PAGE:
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UN at 70: from aspiration to action

Humanitarian Action in the Aftermath of WWII

“Recently--a few days ago I heard Mr. McDougall representing the Food and Agriculture Organisation of the United Nations tell you about the needs of these countries, the shortage of food. He was telling you about calories. Now, Gentlemen, please don’t go off on calories. What these countries need is not a dietician. They need a Quartermaster. They need the food...” Address by Fiorello  H. LaGuardia, Director-General of UNRRA to the Second Committee (Economic and Financial) of the First Session of the United Nations General Assembly on 11 November 1946.

Following the defeat of Germany and Japan, tens of millions of refugees, displaced persons and prisoners of war struggled to survive in the face of extreme devastation and shortages of food, fuel clothing and essential goods. Many had nowhere to go, and could not return to their homes, now occupied by survivors and former enemies as desperately in need as they. Throughout the post-war period, the United Nations worked with Member States to find solutions for the resettlement of Jewish Holocaust survivors, stateless persons and refugees.

Between 1943 and 1947, the United Nations Relief and Rehabilitation Administration (UNRRA) distributed approximately US$4 billion worth of goods, food, medicine, tools, and farm implements to devastated areas. In April 1946, the newly founded United Nations took over the work of UNRRA and created the International Refugee Organisation (IRO) in 1947. IRO was charged with dealing with the refugee problem created by WWII in areas controlled by Western Armies of occupation. IRO ceased operations in 1952 and was replaced by the United Nations High Commissioner for Refugees (UNHCR).

Memorandum to Sir Raphael Cilento, Director for Social Activities

Memorandum from the Section of Refugees and Displaced Persons to Sir Raphael Cilento, Director for Social Activities, June 1947. The memo suggests a reorganisation of the structure of the UN refugees and stateless persons programme and to bring the matter to the UN Economic and Social Council.

Draft ECOSOC Document

 

                     

 

 

 

 

 

 

 

 

 

 

 

 

 

 

 

 

 

 

Annotated document for the Executive Secretary of the Preparatory Commission for the International Refugees Organization’s address to the UN Economic and Social Council in 1948.

Briefing at the UNRRA Mobilization and Training Centre

UNRRA personnel being briefed at the UNRRA Mobilization and Training Centre at Granville in France, 1946. Between 1943 and 1946, UNRRA recruited  more than 10,000 highly specialised staff from at least 43 nations. These employees took an oath to adhere to the ideal of international service and agreed to abstain from any act of discrimination on account of race, nationality, creed, or political belief.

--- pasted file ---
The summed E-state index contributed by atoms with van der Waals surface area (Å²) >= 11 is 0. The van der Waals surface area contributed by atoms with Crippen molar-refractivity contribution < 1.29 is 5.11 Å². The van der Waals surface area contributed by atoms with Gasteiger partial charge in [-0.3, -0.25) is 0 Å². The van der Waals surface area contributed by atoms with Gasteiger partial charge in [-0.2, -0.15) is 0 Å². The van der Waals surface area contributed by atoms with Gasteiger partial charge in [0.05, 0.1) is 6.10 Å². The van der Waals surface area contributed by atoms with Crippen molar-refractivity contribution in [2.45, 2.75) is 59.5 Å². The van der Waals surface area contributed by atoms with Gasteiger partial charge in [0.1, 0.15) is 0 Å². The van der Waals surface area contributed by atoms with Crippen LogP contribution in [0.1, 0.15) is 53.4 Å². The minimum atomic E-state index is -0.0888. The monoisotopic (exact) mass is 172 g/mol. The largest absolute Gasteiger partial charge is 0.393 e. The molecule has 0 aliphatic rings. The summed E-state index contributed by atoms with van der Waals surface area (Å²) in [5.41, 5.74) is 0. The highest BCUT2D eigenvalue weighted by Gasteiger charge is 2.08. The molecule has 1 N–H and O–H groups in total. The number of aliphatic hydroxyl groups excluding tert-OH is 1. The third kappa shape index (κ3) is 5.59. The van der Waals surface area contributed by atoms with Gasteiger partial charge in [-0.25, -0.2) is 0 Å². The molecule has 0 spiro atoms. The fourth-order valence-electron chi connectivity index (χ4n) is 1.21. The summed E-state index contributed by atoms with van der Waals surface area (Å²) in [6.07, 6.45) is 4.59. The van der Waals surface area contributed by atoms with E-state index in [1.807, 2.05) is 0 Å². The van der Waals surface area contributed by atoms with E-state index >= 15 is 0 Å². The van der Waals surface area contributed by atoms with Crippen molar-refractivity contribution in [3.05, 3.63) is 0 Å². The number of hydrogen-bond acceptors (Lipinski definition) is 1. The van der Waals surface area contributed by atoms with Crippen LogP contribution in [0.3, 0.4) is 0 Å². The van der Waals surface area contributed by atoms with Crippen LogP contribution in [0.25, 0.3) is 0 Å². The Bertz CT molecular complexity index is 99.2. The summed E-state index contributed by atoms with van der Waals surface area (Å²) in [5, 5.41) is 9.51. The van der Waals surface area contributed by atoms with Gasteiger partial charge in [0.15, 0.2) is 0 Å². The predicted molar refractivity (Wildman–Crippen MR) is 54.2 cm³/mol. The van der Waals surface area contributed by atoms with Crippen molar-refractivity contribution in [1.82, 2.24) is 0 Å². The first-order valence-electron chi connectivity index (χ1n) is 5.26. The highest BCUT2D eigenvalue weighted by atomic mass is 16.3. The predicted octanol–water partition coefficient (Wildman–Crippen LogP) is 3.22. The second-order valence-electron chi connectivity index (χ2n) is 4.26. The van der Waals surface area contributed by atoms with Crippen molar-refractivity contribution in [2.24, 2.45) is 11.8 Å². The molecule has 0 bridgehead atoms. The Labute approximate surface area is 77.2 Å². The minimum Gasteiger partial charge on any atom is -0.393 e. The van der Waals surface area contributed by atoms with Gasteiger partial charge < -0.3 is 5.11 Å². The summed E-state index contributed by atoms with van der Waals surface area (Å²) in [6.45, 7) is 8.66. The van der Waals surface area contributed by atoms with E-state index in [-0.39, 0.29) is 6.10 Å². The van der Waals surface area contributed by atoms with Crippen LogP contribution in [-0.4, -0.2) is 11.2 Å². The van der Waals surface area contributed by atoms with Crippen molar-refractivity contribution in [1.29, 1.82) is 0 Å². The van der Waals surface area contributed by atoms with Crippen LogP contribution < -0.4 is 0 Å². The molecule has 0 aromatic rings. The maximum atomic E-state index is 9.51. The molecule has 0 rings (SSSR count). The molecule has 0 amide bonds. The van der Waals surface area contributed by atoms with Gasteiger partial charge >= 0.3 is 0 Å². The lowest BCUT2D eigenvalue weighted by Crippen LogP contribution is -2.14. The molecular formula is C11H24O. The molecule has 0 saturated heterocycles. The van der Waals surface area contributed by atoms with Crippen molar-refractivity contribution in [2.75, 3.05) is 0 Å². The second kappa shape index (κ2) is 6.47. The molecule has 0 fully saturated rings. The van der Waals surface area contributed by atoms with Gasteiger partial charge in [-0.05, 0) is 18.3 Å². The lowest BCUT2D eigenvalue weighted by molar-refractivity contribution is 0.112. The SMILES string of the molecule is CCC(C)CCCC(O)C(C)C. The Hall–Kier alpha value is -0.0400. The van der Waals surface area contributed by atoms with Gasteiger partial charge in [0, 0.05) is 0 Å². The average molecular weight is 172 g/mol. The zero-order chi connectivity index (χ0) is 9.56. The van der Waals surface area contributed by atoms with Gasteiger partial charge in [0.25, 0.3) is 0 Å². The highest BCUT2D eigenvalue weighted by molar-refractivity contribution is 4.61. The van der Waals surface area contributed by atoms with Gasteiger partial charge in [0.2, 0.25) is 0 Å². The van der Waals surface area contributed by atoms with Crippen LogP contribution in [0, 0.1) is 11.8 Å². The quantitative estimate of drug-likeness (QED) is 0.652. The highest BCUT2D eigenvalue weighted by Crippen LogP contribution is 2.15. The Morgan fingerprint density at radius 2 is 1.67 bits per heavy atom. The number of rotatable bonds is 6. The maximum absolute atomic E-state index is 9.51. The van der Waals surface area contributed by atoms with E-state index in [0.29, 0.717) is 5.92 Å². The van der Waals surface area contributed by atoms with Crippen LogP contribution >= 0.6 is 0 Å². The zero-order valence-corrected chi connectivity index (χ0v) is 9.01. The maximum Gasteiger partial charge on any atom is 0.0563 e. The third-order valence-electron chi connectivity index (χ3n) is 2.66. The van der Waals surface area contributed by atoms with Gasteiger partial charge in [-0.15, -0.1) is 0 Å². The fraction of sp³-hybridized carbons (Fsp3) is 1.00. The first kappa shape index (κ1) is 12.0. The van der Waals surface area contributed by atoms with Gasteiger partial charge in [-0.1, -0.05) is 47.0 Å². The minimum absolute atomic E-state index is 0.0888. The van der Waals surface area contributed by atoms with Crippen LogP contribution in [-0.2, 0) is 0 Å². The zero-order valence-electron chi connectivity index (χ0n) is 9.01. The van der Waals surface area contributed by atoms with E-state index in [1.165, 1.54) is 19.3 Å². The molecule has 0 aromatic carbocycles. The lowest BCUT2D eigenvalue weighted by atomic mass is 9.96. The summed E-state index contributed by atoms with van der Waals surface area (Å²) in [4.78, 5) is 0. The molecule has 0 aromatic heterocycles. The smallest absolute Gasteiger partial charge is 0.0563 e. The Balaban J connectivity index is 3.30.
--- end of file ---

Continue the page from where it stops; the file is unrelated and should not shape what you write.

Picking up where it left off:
Statistics on refugees

A table showing the distribution of refugees and Stateless Persons  in Europe as of 30 June 1947.

Chinese refugees, 1946

Chinese refugees, 1946. At the end of WWII, some 15,000 Chinese Displaced Persons were dispersed throughout Europe and Asia, with the largest concentrations in Calcutta and Singapore.

Letter reporting on the status of Chinese displaced persons

A letter from the Chinese representative to the UN Economic and Social Council to the Division of Refugees reporting on the status Chinese displaced persons, 22 October 1946.

Reconstruction by UNRRA personnel

 

UNRRA personnel help rebuild a town in Italy, August 1946. Among difficulties faced by inhabitants is water shortage, as only a trickle of water arrives at the fountain. The lines of cans mark the owner’s places as they wait for their turn. UNRRA helped restore the town aqueduct which was destroyed during the fighting.

Letters between a refugee and UNRRA

Letters exchanged between Miklos Tennenbaum, a Jewish refugee in an Italian camp wishing to immigrate to the United States, and Pierce Williams, United Nations Director of Refugees and Displaced Persons. June 1947.

Newspaper clipping describing financial woes of the IRO

New York Times article, 23 June 1947, describes the financial woes of the International Refugees Organization (IRO) at its inception as it prepares to take over the role of UNRRA in June 1947. Although funding has been pledged by Member States to support the IRO’s work, millions of dollars are needed immediately to continue providing food and shelter for refugees in Europe.

Cable confirming that emergency funding will be provided to the IRO

United Nations cable 25 June 1947 which confirms that emergency funding will be provided to the International Refugees Organization (IRO) through a temporary loan to continue the work of UNRRA. At this point,  IRO status had not been ratified by the required  fifteen Member States and therefore had not received  the necessary financial contributions.

Harry Saunders' suitcase


Harry Saunders was a British Director of Training for the United Nations Relief and Rehabilitation Administration (UNRRA).

The Archives and Records Management Section received it in the 1960s. It contains scrapbooks, photographs and interviews with displaced persons, diaries and training materials for UNRRA staff working with refugees in Europe.

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